14k vs 24k Gold (Which One Should You Choose?)

14k vs 24k Gold

Choosing the right gold and comparing 14k and 24k.

Gold is a serious business and making the right purchase can feel a little bit daunting. There is a lot of terminology and inside information that is very confusing if you don’t know all of the ins and outs.

For example, What’s The Difference Between 14K and 24K Gold? which gold is better?

This article will give you all the fine details about exactly what that “k” means, and why it might affect your decision-making, as well as other specifics that you need to know when you’re shopping for the most precious of precious metals.

What Does the K Stand For?

The first thing that you will need to know when you’re looking at the difference between these kinds of gold is what that “k” actually means.

The small “k” is short for “karat”, which is a measure of the fineness of gold, and its purity. Essentially, it refers to the percentage of the metal that is actually made up of pure gold rather than metal alloys.

Basically: the higher the karat, the higher the percentage.

There is actually more than one abbreviation for the term “karat”, which all mean the same thing. It can be shortened to:

  • k
  • K
  • Kt
  • ct

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Is Karat Different From Carat?

You might have seen the term “carat” as well and wondered whether this is referring to something different. In the terminology that is used around gold, karat and carat are just two different spellings for the same measurement.

There is a different meaning for the word “carat” though, which is where things can get a little confusing. In relation to gold, carat and karat both mean the same thing. However, when you are referring to gemstones, “carat” is a measurement of the weight of the stone, not its purity.

You can tell the difference based on what you are talking about. If it’s a gemstone: carat means weight, if it’s gold: carat means purity.

What Different Karats Can You Choose From?

Although you’ve probably heard the term 24-carat gold more than any other, there are a number of different purity measurements that you will see on gold.

A few of them are more common than any other, and they will give you an idea of the kind of purity you can expect when you see these numbers.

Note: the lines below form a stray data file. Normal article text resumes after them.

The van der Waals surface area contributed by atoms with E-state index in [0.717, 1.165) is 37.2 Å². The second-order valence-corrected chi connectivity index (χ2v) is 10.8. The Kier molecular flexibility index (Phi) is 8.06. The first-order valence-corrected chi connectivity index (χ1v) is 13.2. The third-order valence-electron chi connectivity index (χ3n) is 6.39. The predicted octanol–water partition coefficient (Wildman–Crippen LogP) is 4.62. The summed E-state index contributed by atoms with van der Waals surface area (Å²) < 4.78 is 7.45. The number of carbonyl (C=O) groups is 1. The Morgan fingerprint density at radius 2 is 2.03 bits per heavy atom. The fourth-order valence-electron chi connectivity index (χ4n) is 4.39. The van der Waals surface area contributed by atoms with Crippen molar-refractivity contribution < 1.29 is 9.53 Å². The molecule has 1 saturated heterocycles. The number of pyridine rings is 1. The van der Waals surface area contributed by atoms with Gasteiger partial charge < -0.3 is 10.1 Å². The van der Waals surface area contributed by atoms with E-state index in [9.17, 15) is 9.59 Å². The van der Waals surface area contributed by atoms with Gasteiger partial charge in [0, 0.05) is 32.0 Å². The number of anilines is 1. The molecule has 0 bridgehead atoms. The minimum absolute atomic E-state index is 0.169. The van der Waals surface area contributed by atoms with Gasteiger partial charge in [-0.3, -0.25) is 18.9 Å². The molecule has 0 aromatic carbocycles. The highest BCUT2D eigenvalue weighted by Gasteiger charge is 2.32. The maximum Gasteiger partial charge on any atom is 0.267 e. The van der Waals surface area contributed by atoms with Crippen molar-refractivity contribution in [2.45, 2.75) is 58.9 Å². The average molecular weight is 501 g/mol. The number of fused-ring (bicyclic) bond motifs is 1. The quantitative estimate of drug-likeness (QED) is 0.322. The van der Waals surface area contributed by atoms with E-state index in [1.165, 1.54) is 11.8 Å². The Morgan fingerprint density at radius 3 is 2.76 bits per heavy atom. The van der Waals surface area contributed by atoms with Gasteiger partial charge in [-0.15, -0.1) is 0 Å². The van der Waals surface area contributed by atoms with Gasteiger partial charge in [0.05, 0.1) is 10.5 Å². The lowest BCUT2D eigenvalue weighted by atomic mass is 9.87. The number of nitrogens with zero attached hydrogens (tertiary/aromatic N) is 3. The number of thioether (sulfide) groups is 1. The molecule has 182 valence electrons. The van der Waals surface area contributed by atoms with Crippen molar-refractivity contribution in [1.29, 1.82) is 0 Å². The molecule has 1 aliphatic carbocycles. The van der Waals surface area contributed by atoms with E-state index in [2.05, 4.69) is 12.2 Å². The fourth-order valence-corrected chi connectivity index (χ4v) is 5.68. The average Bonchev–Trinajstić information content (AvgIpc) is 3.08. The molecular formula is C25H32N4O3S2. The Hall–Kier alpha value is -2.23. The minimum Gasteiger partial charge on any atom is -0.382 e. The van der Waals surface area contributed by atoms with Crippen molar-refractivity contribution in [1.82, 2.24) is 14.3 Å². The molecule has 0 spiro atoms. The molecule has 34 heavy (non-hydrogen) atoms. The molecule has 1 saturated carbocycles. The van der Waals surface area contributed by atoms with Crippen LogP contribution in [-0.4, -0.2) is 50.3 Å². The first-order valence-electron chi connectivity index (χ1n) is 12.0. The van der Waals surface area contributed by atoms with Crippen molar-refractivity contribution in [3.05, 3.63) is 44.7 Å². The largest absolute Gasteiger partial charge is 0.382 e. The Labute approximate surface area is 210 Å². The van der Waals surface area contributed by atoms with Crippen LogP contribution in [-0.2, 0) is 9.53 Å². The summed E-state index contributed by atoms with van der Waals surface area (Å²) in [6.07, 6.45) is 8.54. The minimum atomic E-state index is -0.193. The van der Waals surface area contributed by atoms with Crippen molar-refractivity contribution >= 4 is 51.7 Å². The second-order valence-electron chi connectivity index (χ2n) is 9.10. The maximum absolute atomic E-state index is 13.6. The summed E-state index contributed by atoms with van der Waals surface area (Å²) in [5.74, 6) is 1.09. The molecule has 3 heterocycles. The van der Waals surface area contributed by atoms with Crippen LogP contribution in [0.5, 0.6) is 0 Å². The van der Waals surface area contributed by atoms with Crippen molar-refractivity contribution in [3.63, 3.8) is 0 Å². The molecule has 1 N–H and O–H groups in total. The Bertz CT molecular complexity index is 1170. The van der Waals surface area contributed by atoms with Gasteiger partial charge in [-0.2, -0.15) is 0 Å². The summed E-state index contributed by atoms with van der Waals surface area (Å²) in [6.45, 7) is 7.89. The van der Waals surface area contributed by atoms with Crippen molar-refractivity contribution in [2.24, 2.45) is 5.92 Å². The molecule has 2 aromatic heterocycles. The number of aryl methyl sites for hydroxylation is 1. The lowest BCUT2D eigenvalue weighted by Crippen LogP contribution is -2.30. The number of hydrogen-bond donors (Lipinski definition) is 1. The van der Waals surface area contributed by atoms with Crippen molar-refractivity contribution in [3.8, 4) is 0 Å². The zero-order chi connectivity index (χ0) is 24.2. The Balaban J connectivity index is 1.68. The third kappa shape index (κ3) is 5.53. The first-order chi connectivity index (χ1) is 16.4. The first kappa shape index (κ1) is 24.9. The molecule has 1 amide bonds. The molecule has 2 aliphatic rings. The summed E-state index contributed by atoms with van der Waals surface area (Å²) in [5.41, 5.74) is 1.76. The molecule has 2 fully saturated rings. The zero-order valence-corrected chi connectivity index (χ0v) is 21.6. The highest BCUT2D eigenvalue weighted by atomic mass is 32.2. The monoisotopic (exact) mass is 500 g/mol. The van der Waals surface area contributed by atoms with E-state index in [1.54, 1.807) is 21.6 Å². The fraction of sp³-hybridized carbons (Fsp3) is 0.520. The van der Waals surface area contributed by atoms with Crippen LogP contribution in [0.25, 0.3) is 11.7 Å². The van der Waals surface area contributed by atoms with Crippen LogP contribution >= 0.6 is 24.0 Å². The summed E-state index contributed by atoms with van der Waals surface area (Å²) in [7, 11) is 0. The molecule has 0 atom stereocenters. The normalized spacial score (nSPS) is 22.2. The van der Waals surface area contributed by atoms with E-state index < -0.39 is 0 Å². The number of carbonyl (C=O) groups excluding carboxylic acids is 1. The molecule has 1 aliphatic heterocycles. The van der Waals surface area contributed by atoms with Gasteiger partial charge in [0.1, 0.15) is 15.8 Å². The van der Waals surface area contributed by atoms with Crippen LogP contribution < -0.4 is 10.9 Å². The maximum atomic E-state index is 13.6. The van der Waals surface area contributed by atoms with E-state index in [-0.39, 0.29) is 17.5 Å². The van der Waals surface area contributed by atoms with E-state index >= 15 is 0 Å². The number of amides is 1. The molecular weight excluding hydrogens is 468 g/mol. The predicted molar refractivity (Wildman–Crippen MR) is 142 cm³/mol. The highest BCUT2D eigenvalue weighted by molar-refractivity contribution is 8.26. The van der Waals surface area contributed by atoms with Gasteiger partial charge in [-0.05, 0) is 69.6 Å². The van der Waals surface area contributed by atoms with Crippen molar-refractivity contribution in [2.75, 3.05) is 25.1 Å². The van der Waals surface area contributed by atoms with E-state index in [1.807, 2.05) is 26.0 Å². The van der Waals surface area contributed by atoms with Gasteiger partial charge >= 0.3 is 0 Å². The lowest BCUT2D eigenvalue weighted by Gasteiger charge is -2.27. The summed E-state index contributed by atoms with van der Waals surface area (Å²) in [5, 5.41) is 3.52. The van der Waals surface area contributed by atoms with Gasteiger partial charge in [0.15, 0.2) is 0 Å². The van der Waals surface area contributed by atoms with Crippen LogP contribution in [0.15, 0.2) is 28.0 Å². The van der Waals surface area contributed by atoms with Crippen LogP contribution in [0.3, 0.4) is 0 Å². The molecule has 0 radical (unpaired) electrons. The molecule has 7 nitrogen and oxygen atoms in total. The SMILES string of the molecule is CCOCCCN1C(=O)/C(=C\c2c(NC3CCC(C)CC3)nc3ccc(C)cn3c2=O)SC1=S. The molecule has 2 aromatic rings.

• 24k: 99.9% – 100% pure gold. This is the purest form of gold that you can find. It has a natural yellow color and is extremely valuable, but it is rarely used to make fine jewelry.
  • 22k: 92% gold, 8% alloy metals. Also highly valuable, most often used for plain jewelry rather than combined with stones.
  • 18k: 75% gold, 25% alloy metals. At this purity, the alloy metals are often used to add color, like white or rose, and it can be used for more complex pieces. This is the most traditional high-value mix.
  • 14k: 58% gold, 42% alloy metals. More affordable and used for more everyday jewelry.
  • 9k: 38% gold, 62% alloy metals. Much cheaper and with a paler yellow color, many fine jewelers will not sell gold pieces with a purity this low.

You can find different karat amounts out there, but these are the most common for jewelry. Most high-end retailers will stock gold between 14k and 24k, without having anything lower, but you will see lower purity at more affordable retailers.

What Is The Difference Between 24k and 14k Gold?

So, 24k gold is the purest that you can buy, while 14k is around the lowest level of gold purity that most fine jewelers will use, but how is the gold itself different?

24k Gold

24-karat gold is the most valuable, which means that it can be resold for the highest price. It also has a much stronger natural color and brightness.

This color can almost be more orange than you might think, so some people might not find it as attractive.

This purity of gold is also incredibly soft, so it is almost impossible to form intricate patterns and shapes with, and 24k pieces are very vulnerable to being scratched, bent, warped, or damaged in other ways.

You will rarely see 24k gold jewelry with stones set into it, because it is unlikely to retain its shape over time.

14k Gold

14-karat gold, on the other hand, is much more durable. It can be used to make intricate pieces and have stones set into it while still retaining its shape over time, and it is less likely to suffer damage through everyday use.